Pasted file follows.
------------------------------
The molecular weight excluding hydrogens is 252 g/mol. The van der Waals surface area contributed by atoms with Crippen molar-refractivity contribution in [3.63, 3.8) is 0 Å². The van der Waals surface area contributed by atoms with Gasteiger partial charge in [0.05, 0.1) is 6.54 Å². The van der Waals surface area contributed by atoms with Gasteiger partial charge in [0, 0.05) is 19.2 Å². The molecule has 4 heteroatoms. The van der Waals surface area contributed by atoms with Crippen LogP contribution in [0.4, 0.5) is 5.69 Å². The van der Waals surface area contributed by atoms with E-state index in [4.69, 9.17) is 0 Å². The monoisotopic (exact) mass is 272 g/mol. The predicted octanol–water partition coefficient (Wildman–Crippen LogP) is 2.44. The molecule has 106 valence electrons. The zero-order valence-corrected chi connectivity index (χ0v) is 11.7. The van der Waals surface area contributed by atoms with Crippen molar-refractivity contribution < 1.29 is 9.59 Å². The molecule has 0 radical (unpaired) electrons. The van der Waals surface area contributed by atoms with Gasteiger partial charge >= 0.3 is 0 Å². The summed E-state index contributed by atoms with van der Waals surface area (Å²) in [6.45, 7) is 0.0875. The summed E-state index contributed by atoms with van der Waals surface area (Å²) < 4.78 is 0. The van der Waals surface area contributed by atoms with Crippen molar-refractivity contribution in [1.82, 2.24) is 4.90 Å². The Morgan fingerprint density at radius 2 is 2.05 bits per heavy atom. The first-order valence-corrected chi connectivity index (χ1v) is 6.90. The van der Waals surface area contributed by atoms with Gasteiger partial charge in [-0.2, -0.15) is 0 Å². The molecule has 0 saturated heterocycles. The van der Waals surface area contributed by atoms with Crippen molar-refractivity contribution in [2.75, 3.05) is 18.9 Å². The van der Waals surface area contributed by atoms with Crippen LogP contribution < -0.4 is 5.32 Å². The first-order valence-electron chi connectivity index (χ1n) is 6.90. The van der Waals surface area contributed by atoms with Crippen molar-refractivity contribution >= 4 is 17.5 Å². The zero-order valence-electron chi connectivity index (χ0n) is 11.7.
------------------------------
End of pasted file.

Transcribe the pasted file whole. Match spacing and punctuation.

The molecular weight excluding hydrogens is 252 g/mol. The van der Waals surface area contributed by atoms with Crippen molar-refractivity contribution in [3.63, 3.8) is 0 Å². The van der Waals surface area contributed by atoms with Gasteiger partial charge in [0.05, 0.1) is 6.54 Å². The van der Waals surface area contributed by atoms with Gasteiger partial charge in [0, 0.05) is 19.2 Å². The molecule has 4 heteroatoms. The van der Waals surface area contributed by atoms with Crippen LogP contribution in [0.4, 0.5) is 5.69 Å². The van der Waals surface area contributed by atoms with E-state index in [4.69, 9.17) is 0 Å². The monoisotopic (exact) mass is 272 g/mol. The predicted octanol–water partition coefficient (Wildman–Crippen LogP) is 2.44. The molecule has 106 valence electrons. The zero-order valence-corrected chi connectivity index (χ0v) is 11.7. The van der Waals surface area contributed by atoms with Crippen molar-refractivity contribution < 1.29 is 9.59 Å². The molecule has 0 radical (unpaired) electrons. The van der Waals surface area contributed by atoms with Gasteiger partial charge >= 0.3 is 0 Å². The summed E-state index contributed by atoms with van der Waals surface area (Å²) in [6.45, 7) is 0.0875. The summed E-state index contributed by atoms with van der Waals surface area (Å²) < 4.78 is 0. The van der Waals surface area contributed by atoms with Crippen molar-refractivity contribution in [1.82, 2.24) is 4.90 Å². The Morgan fingerprint density at radius 2 is 2.05 bits per heavy atom. The first-order valence-corrected chi connectivity index (χ1v) is 6.90. The van der Waals surface area contributed by atoms with Gasteiger partial charge in [-0.2, -0.15) is 0 Å². The molecule has 0 saturated heterocycles. The van der Waals surface area contributed by atoms with Crippen molar-refractivity contribution in [2.75, 3.05) is 18.9 Å². The van der Waals surface area contributed by atoms with Crippen LogP contribution < -0.4 is 5.32 Å². The first-order valence-electron chi connectivity index (χ1n) is 6.90. The van der Waals surface area contributed by atoms with Crippen molar-refractivity contribution >= 4 is 17.5 Å². The zero-order valence-electron chi connectivity index (χ0n) is 11.7.